Tag Archives: ocsm

Making the Most of Player Conference Membership

by Robert Fraser, OCSM President and Member of Local 247 (Victoria, BC)

robertFraserAt this writing, many of our orchestras in the Organization of Canadian Symphony Musicians (OCSM) are finishing up their regular seasons. The OCSM Executive Board is in “summer mode”—getting ready for all the various summer conferences, including our own. This summer our conference will be at the Hotel Arts in Calgary. All are invited to attend the open sessions August 9-11.

Another set of dates you may wish to save: May 11-14, 2017. This is when the fourth triennial International Orchestra Conference of the International Federation of Musicians will be held, in Montreal, Quebec. The International Federation of Musicians—known by its French acronym, FIM—is a member organization of approximately 70 musicians’ unions from all over the world, including the AFM. Since 2008, FIM has been holding orchestral musicians’ conferences every three years, and we’re thrilled that Local 406 will be hosting the 2017 conference.

All the player conferences report to you through their delegates and through the International Musician, so conference activities are probably well known to you. Representatives from each orchestra give reports on their orchestra’s activities throughout the year. We zero in on specific issues and topics and establish working committees that consult throughout the season (especially on issues such as electronic media). We hear from all parties related to our industry: union leadership, management service organizations, pension funds, legal experts, and guest speakers in fields ranging from public relations to health and safety. For example, this summer, former Alberta Senator Tommy Banks will be addressing the Organization of Canadian Symphony Musicians (OCSM) Conference. Many of you will have worked with Banks, as he has been a part of Canada’s music scene for many years. He will be giving us an insider’s look into the workings of government in Ottawa.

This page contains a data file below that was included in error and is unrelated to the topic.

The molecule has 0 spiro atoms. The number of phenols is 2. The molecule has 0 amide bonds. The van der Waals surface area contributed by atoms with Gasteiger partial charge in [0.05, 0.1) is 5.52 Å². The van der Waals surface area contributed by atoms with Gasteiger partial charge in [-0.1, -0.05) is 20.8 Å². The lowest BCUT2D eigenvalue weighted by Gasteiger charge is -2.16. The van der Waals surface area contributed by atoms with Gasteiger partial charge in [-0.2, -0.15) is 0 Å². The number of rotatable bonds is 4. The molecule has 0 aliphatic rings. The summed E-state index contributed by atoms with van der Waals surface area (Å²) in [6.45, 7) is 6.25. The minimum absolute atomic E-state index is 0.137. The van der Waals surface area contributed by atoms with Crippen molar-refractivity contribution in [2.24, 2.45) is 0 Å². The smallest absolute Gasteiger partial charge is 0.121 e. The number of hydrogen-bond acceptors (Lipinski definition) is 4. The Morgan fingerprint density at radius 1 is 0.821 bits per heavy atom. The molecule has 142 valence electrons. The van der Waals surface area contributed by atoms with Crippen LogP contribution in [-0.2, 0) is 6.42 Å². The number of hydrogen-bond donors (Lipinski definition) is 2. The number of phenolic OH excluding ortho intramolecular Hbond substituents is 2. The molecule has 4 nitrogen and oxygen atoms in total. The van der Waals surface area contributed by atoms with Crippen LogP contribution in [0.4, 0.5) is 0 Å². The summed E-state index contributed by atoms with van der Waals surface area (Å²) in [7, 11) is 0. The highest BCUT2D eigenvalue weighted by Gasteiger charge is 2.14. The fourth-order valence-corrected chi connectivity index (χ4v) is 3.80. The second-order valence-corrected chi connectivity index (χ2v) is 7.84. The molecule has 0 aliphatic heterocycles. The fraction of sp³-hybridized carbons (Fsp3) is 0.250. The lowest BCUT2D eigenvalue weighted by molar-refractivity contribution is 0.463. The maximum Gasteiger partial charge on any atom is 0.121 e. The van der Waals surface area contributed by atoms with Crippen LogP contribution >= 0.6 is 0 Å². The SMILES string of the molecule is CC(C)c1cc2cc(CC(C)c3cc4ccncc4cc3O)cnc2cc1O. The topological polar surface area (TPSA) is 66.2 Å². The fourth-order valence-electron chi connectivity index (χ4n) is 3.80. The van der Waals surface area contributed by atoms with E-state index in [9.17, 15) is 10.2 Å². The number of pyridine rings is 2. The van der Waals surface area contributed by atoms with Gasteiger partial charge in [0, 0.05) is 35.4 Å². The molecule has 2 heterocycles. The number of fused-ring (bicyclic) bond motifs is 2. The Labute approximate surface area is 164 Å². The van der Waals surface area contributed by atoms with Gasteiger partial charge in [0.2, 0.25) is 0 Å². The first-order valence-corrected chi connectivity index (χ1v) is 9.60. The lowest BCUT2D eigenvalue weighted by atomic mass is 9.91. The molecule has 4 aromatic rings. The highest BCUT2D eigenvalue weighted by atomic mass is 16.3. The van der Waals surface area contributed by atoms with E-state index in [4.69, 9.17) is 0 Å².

Since the activity of our conference will be reported in detail later, I will devote the rest of this space to ways you can help OCSM. OCSM is a grassroots organization; it is run by your volunteer delegates and is meant to be a network of musicians acting as one. (I will refrain from making obvious analogies about orchestras!) OCSM thrives on the activities of its members, so here’s how you can help:

For Orchestra and Negotiating Committee Members

Please include your OCSM Delegate in your regular deliberations and communications. In cases where the OCSM Delegate is on one or both of these committees, that’s not a problem, but sometimes we have delegates who feel “out of the loop” because there are poor lines of communication. An OCSM Delegate can be a valuable asset. Because they have attended multiple conferences, met key people from each orchestra, and gained valuable knowledge, they can assist in a number of situations. Furthermore, the delegates communicate to each other through a secure e-mail list, so they can easily gather and share information.

For Long-Serving
Orchestra Musicians

Take time to compile your orchestra’s history. As orchestral musicians we do a good job of passing our musical knowledge to the next generation. But what about our knowledge of negotiations, strikes, temporary shut-downs, changes in our orchestra’s business practices, search committees, and so forth? In my 25 years as a musician I have seen too many things repeated from orchestra to orchestra that should not have been. Staff and boards come and go, but some orchestra members that have been there longer than 40 years. Use them. I wrote an article about this in OCSM’s newsletter Una Voce last year. A good place to start is to make a simple chart of your orchestra’s negotiating history for the last three contracts. Be sure to at least include wage changes for each year and your orchestra’s operating expenses. Thankfully, some of this has been done for all of you already. The AFM is in the process of putting all our OCSM wage chart data online, going back several years.

Other Ways to Get Involved